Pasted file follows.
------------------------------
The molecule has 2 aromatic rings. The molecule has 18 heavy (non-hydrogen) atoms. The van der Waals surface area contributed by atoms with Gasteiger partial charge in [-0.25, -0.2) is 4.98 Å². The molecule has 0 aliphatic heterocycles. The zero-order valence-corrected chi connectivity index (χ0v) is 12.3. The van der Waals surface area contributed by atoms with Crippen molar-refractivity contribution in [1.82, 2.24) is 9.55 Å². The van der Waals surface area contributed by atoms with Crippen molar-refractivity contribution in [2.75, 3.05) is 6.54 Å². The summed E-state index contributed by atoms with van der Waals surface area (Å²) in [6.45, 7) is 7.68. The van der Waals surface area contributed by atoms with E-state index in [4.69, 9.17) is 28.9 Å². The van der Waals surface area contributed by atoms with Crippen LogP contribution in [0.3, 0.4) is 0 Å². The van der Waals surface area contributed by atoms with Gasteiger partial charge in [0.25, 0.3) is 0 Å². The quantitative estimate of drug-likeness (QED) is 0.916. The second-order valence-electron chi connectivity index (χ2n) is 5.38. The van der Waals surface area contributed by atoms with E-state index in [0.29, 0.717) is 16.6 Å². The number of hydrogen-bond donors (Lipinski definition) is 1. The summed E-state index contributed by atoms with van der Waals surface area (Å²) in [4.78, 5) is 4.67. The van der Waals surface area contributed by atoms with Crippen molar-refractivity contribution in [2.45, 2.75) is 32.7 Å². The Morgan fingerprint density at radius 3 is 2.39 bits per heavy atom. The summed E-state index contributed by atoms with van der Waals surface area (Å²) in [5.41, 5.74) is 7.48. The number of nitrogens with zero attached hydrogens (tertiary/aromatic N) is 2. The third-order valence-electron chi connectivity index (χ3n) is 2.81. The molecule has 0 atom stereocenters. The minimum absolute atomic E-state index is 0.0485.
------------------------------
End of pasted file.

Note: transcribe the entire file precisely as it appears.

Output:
The molecule has 2 aromatic rings. The molecule has 18 heavy (non-hydrogen) atoms. The van der Waals surface area contributed by atoms with Gasteiger partial charge in [-0.25, -0.2) is 4.98 Å². The molecule has 0 aliphatic heterocycles. The zero-order valence-corrected chi connectivity index (χ0v) is 12.3. The van der Waals surface area contributed by atoms with Crippen molar-refractivity contribution in [1.82, 2.24) is 9.55 Å². The van der Waals surface area contributed by atoms with Crippen molar-refractivity contribution in [2.75, 3.05) is 6.54 Å². The summed E-state index contributed by atoms with van der Waals surface area (Å²) in [6.45, 7) is 7.68. The van der Waals surface area contributed by atoms with E-state index in [4.69, 9.17) is 28.9 Å². The van der Waals surface area contributed by atoms with Crippen LogP contribution in [0.3, 0.4) is 0 Å². The van der Waals surface area contributed by atoms with Gasteiger partial charge in [0.25, 0.3) is 0 Å². The quantitative estimate of drug-likeness (QED) is 0.916. The second-order valence-electron chi connectivity index (χ2n) is 5.38. The van der Waals surface area contributed by atoms with E-state index in [0.29, 0.717) is 16.6 Å². The number of hydrogen-bond donors (Lipinski definition) is 1. The summed E-state index contributed by atoms with van der Waals surface area (Å²) in [4.78, 5) is 4.67. The van der Waals surface area contributed by atoms with Crippen molar-refractivity contribution in [2.45, 2.75) is 32.7 Å². The Morgan fingerprint density at radius 3 is 2.39 bits per heavy atom. The summed E-state index contributed by atoms with van der Waals surface area (Å²) in [5.41, 5.74) is 7.48. The number of nitrogens with zero attached hydrogens (tertiary/aromatic N) is 2. The third-order valence-electron chi connectivity index (χ3n) is 2.81. The molecule has 0 atom stereocenters. The minimum absolute atomic E-state index is 0.0485.